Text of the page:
I cried when I crossed the finish line of the 2016 NYC Marathon.
At first, I wasn’t sure why. I didn’t achieve my time goal. I didn’t survive a suffer-fest. I had a decent marathon effort that in retrospect, I give a solid “B”. But I cried. I buried my face in my hands. I locked eyes with an older man who finished at the same time I did. He was crying too. We held hands and half-embraced. Nodded at each other and smiled.
I cried because I was as emotionally raw as I’ve ever been. I only get that emotional when I am obscenely drunk and when I finish marathons.
And I suppose that is why I run.
I run because I am not comfortable with emotions. I am not comfortable with being uncomfortable. I am not comfortable with public displays of affection. I am stoic, focused, disciplined. Calm.
But at some point on a 26.2 mile journey, that barrier breaks down. Pain creeps in. Boundaries collapse. The most primal, raw, uncontrollable aspects of who I am and how I feel bubble to the surface and I am too exhausted to suppress them. So I cross a finish line, bawl my face off, and for one moment, am intimately connected with a complete stranger who is the only person in the world who knows exactly what I am going through.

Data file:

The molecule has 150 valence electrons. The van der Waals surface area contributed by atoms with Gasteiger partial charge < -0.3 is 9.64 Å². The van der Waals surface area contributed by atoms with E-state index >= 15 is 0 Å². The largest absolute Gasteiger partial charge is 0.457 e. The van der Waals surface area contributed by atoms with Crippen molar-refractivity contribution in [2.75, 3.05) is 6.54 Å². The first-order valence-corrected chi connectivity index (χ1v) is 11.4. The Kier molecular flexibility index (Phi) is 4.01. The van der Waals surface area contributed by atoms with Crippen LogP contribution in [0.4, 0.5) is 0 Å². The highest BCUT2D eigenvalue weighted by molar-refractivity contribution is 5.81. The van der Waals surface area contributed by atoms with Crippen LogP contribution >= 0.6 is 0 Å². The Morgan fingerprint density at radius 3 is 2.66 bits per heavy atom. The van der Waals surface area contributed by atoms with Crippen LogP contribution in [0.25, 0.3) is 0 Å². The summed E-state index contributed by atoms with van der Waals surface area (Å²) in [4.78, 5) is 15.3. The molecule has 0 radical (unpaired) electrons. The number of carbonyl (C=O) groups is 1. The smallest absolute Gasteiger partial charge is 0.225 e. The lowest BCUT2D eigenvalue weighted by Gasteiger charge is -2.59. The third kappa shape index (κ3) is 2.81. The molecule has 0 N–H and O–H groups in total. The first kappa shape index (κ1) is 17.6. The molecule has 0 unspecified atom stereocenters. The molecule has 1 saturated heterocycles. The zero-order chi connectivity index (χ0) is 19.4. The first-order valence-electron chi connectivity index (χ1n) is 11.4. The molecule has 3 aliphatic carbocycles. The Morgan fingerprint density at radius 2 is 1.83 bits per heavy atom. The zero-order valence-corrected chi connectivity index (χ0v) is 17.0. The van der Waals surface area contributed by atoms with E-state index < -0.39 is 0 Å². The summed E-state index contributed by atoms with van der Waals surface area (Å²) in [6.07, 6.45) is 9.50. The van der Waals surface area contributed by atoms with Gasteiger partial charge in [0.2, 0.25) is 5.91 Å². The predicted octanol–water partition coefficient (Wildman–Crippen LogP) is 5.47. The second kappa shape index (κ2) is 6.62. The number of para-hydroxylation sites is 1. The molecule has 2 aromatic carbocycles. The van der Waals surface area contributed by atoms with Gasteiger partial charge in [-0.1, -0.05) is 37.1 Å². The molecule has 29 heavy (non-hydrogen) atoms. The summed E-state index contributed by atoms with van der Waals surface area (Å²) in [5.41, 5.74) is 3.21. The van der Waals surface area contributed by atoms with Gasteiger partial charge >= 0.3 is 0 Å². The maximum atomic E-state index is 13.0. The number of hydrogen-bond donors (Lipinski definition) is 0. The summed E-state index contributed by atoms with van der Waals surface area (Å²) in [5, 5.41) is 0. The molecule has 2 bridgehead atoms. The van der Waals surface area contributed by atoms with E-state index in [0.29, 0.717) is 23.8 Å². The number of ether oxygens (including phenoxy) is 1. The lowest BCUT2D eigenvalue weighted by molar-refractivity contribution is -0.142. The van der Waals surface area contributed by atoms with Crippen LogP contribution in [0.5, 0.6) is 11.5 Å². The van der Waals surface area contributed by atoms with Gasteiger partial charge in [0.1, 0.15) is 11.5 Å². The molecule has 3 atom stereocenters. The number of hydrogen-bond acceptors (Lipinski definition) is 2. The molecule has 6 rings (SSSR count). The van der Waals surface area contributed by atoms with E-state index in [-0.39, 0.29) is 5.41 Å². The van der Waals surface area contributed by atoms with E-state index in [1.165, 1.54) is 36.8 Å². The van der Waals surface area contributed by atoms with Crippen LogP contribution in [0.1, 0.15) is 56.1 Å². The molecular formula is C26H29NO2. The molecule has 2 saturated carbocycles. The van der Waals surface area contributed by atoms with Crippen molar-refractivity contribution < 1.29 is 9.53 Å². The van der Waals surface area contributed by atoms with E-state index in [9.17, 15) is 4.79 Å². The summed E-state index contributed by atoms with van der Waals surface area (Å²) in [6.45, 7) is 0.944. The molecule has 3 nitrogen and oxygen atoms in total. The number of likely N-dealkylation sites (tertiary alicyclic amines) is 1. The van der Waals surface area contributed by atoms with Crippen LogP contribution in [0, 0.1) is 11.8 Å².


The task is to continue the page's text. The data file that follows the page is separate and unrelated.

Being that open, that vulnerable, is terrifying.
But it’s also freeing.
It’s something I wish I had the strength to cultivate more of in my everyday life.
Until that happens, I will run. Away from my fears, my insecurity. Away from doubt. Away from second-guessing myself. Away from negativity, from self-imposed stress and anxiety.
When I run, I embrace pain. Embrace emotions. Embrace strangers.
And, eventually, I’ll be able to embrace myself.
As I finished the NYC marathon, that’s what I did. I embraced my race, my effort. I did the best I could on the day I had with the circumstances I was given. In that moment, it was enough. I was enough.
And it was okay to cry because of it.